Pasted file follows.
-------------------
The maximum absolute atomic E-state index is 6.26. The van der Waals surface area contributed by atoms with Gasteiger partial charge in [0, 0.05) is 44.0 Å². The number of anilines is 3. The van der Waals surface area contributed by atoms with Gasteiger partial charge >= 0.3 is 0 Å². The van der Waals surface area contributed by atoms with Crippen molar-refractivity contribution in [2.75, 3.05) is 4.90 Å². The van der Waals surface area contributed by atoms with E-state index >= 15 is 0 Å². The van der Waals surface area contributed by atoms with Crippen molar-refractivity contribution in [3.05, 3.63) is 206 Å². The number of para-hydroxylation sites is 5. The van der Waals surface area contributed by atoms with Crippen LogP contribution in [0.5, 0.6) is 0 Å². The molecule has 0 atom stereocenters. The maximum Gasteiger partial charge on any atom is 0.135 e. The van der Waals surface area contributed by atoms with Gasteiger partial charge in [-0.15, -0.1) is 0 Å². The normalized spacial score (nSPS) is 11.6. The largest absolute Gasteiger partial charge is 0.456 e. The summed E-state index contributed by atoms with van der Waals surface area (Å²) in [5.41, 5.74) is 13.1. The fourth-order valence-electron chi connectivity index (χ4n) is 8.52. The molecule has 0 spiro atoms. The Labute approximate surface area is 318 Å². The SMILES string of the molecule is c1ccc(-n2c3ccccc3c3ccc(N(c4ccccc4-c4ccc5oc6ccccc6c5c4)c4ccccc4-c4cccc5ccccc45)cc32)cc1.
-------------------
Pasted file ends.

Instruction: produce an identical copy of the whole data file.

The maximum absolute atomic E-state index is 6.26. The van der Waals surface area contributed by atoms with Gasteiger partial charge in [0, 0.05) is 44.0 Å². The number of anilines is 3. The van der Waals surface area contributed by atoms with Gasteiger partial charge >= 0.3 is 0 Å². The van der Waals surface area contributed by atoms with Crippen molar-refractivity contribution in [2.75, 3.05) is 4.90 Å². The van der Waals surface area contributed by atoms with E-state index >= 15 is 0 Å². The van der Waals surface area contributed by atoms with Crippen molar-refractivity contribution in [3.05, 3.63) is 206 Å². The number of para-hydroxylation sites is 5. The van der Waals surface area contributed by atoms with Crippen LogP contribution in [0.5, 0.6) is 0 Å². The molecule has 0 atom stereocenters. The maximum Gasteiger partial charge on any atom is 0.135 e. The van der Waals surface area contributed by atoms with Gasteiger partial charge in [-0.15, -0.1) is 0 Å². The normalized spacial score (nSPS) is 11.6. The largest absolute Gasteiger partial charge is 0.456 e. The summed E-state index contributed by atoms with van der Waals surface area (Å²) in [5.41, 5.74) is 13.1. The fourth-order valence-electron chi connectivity index (χ4n) is 8.52. The molecule has 0 spiro atoms. The Labute approximate surface area is 318 Å². The SMILES string of the molecule is c1ccc(-n2c3ccccc3c3ccc(N(c4ccccc4-c4ccc5oc6ccccc6c5c4)c4ccccc4-c4cccc5ccccc45)cc32)cc1.